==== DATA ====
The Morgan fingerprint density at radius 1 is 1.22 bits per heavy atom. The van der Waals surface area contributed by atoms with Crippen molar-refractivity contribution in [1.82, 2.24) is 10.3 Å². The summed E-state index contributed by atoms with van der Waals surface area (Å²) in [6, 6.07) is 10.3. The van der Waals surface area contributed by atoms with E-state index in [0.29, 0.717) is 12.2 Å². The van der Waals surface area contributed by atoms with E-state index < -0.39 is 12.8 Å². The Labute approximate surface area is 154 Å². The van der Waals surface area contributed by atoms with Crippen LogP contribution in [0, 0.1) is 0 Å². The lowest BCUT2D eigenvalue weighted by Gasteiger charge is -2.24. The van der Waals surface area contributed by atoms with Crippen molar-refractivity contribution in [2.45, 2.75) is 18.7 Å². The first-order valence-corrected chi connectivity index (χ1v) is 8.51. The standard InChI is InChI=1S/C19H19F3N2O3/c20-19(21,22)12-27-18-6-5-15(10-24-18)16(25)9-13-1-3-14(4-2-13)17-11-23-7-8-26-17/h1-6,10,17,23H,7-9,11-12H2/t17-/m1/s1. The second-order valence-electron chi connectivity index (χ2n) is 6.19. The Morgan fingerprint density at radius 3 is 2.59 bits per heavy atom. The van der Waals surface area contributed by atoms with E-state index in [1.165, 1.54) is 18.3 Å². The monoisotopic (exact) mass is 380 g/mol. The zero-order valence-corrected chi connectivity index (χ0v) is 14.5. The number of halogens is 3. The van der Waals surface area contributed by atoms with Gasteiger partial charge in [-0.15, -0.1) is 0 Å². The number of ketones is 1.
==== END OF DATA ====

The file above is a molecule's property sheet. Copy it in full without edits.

The Morgan fingerprint density at radius 1 is 1.22 bits per heavy atom. The van der Waals surface area contributed by atoms with Crippen molar-refractivity contribution in [1.82, 2.24) is 10.3 Å². The summed E-state index contributed by atoms with van der Waals surface area (Å²) in [6, 6.07) is 10.3. The van der Waals surface area contributed by atoms with E-state index in [0.29, 0.717) is 12.2 Å². The van der Waals surface area contributed by atoms with E-state index < -0.39 is 12.8 Å². The Labute approximate surface area is 154 Å². The van der Waals surface area contributed by atoms with Crippen LogP contribution in [0, 0.1) is 0 Å². The lowest BCUT2D eigenvalue weighted by Gasteiger charge is -2.24. The van der Waals surface area contributed by atoms with Crippen molar-refractivity contribution in [2.45, 2.75) is 18.7 Å². The first-order valence-corrected chi connectivity index (χ1v) is 8.51. The standard InChI is InChI=1S/C19H19F3N2O3/c20-19(21,22)12-27-18-6-5-15(10-24-18)16(25)9-13-1-3-14(4-2-13)17-11-23-7-8-26-17/h1-6,10,17,23H,7-9,11-12H2/t17-/m1/s1. The second-order valence-electron chi connectivity index (χ2n) is 6.19. The Morgan fingerprint density at radius 3 is 2.59 bits per heavy atom. The van der Waals surface area contributed by atoms with E-state index in [1.165, 1.54) is 18.3 Å². The monoisotopic (exact) mass is 380 g/mol. The zero-order valence-corrected chi connectivity index (χ0v) is 14.5. The number of halogens is 3. The van der Waals surface area contributed by atoms with Gasteiger partial charge in [-0.15, -0.1) is 0 Å². The number of ketones is 1.